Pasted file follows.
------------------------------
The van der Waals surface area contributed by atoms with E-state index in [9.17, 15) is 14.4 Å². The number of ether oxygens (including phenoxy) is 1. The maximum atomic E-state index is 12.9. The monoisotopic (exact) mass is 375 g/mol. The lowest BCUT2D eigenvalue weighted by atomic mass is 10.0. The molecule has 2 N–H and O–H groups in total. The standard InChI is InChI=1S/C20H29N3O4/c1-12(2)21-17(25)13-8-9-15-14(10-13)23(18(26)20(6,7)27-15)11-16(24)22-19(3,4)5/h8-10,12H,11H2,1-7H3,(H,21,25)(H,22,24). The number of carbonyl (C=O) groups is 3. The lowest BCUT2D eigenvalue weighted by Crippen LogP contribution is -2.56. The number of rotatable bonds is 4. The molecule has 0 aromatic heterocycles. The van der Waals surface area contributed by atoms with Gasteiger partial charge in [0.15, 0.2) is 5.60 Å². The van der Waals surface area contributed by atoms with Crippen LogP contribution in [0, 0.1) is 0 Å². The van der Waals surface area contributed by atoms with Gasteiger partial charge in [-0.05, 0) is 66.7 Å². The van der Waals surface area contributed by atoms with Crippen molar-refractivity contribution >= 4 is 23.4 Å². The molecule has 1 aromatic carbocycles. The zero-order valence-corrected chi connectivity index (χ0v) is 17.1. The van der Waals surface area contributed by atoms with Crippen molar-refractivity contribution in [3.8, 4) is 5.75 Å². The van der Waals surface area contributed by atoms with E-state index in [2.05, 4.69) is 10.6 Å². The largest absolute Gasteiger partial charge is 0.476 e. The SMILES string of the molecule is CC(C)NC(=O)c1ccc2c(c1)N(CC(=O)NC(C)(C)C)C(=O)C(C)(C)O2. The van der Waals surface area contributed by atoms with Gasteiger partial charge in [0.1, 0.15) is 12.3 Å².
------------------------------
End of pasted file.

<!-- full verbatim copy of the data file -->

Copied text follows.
The van der Waals surface area contributed by atoms with E-state index in [9.17, 15) is 14.4 Å². The number of ether oxygens (including phenoxy) is 1. The maximum atomic E-state index is 12.9. The monoisotopic (exact) mass is 375 g/mol. The lowest BCUT2D eigenvalue weighted by atomic mass is 10.0. The molecule has 2 N–H and O–H groups in total. The standard InChI is InChI=1S/C20H29N3O4/c1-12(2)21-17(25)13-8-9-15-14(10-13)23(18(26)20(6,7)27-15)11-16(24)22-19(3,4)5/h8-10,12H,11H2,1-7H3,(H,21,25)(H,22,24). The number of carbonyl (C=O) groups is 3. The lowest BCUT2D eigenvalue weighted by Crippen LogP contribution is -2.56. The number of rotatable bonds is 4. The molecule has 0 aromatic heterocycles. The van der Waals surface area contributed by atoms with Gasteiger partial charge in [0.15, 0.2) is 5.60 Å². The van der Waals surface area contributed by atoms with Crippen LogP contribution in [0, 0.1) is 0 Å². The van der Waals surface area contributed by atoms with Gasteiger partial charge in [-0.05, 0) is 66.7 Å². The van der Waals surface area contributed by atoms with Crippen molar-refractivity contribution >= 4 is 23.4 Å². The molecule has 1 aromatic carbocycles. The zero-order valence-corrected chi connectivity index (χ0v) is 17.1. The van der Waals surface area contributed by atoms with Crippen molar-refractivity contribution in [3.8, 4) is 5.75 Å². The van der Waals surface area contributed by atoms with E-state index in [2.05, 4.69) is 10.6 Å². The largest absolute Gasteiger partial charge is 0.476 e. The SMILES string of the molecule is CC(C)NC(=O)c1ccc2c(c1)N(CC(=O)NC(C)(C)C)C(=O)C(C)(C)O2. The van der Waals surface area contributed by atoms with Gasteiger partial charge in [0.1, 0.15) is 12.3 Å².